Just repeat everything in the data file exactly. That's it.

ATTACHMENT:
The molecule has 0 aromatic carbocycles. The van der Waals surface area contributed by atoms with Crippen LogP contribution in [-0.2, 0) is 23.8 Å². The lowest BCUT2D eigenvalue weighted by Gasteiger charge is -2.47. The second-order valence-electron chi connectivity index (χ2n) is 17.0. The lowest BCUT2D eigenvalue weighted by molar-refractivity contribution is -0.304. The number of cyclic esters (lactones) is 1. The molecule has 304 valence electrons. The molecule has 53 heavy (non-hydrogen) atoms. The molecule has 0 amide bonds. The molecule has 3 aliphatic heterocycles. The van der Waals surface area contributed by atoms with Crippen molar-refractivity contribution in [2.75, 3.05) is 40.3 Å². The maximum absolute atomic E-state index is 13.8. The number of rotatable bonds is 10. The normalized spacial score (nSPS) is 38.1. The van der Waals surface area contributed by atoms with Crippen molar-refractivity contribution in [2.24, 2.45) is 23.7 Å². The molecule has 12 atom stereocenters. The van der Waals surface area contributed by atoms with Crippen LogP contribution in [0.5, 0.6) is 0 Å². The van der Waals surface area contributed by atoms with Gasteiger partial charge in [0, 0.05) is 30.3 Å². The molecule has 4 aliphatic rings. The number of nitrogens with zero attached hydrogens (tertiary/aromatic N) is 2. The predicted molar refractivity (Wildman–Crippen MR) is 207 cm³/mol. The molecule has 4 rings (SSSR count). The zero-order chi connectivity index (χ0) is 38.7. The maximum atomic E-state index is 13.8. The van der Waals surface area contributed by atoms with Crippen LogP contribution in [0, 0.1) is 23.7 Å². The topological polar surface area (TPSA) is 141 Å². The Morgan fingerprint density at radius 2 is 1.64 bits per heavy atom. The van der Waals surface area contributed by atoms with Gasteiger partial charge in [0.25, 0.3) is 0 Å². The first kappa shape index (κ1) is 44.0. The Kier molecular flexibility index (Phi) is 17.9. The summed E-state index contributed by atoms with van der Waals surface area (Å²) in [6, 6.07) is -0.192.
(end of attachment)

The molecule has 0 aromatic carbocycles. The van der Waals surface area contributed by atoms with Crippen LogP contribution in [-0.2, 0) is 23.8 Å². The lowest BCUT2D eigenvalue weighted by Gasteiger charge is -2.47. The second-order valence-electron chi connectivity index (χ2n) is 17.0. The lowest BCUT2D eigenvalue weighted by molar-refractivity contribution is -0.304. The number of cyclic esters (lactones) is 1. The molecule has 304 valence electrons. The molecule has 53 heavy (non-hydrogen) atoms. The molecule has 0 amide bonds. The molecule has 3 aliphatic heterocycles. The van der Waals surface area contributed by atoms with Crippen molar-refractivity contribution in [2.75, 3.05) is 40.3 Å². The maximum absolute atomic E-state index is 13.8. The number of rotatable bonds is 10. The normalized spacial score (nSPS) is 38.1. The van der Waals surface area contributed by atoms with Crippen molar-refractivity contribution in [2.24, 2.45) is 23.7 Å². The molecule has 12 atom stereocenters. The van der Waals surface area contributed by atoms with Crippen LogP contribution in [0.5, 0.6) is 0 Å². The van der Waals surface area contributed by atoms with Gasteiger partial charge in [0, 0.05) is 30.3 Å². The molecule has 4 aliphatic rings. The number of nitrogens with zero attached hydrogens (tertiary/aromatic N) is 2. The predicted molar refractivity (Wildman–Crippen MR) is 207 cm³/mol. The molecule has 4 rings (SSSR count). The zero-order chi connectivity index (χ0) is 38.7. The maximum atomic E-state index is 13.8. The van der Waals surface area contributed by atoms with Crippen LogP contribution in [0, 0.1) is 23.7 Å². The topological polar surface area (TPSA) is 141 Å². The Morgan fingerprint density at radius 2 is 1.64 bits per heavy atom. The van der Waals surface area contributed by atoms with Gasteiger partial charge in [0.25, 0.3) is 0 Å². The first kappa shape index (κ1) is 44.0. The Kier molecular flexibility index (Phi) is 17.9. The summed E-state index contributed by atoms with van der Waals surface area (Å²) in [6, 6.07) is -0.192.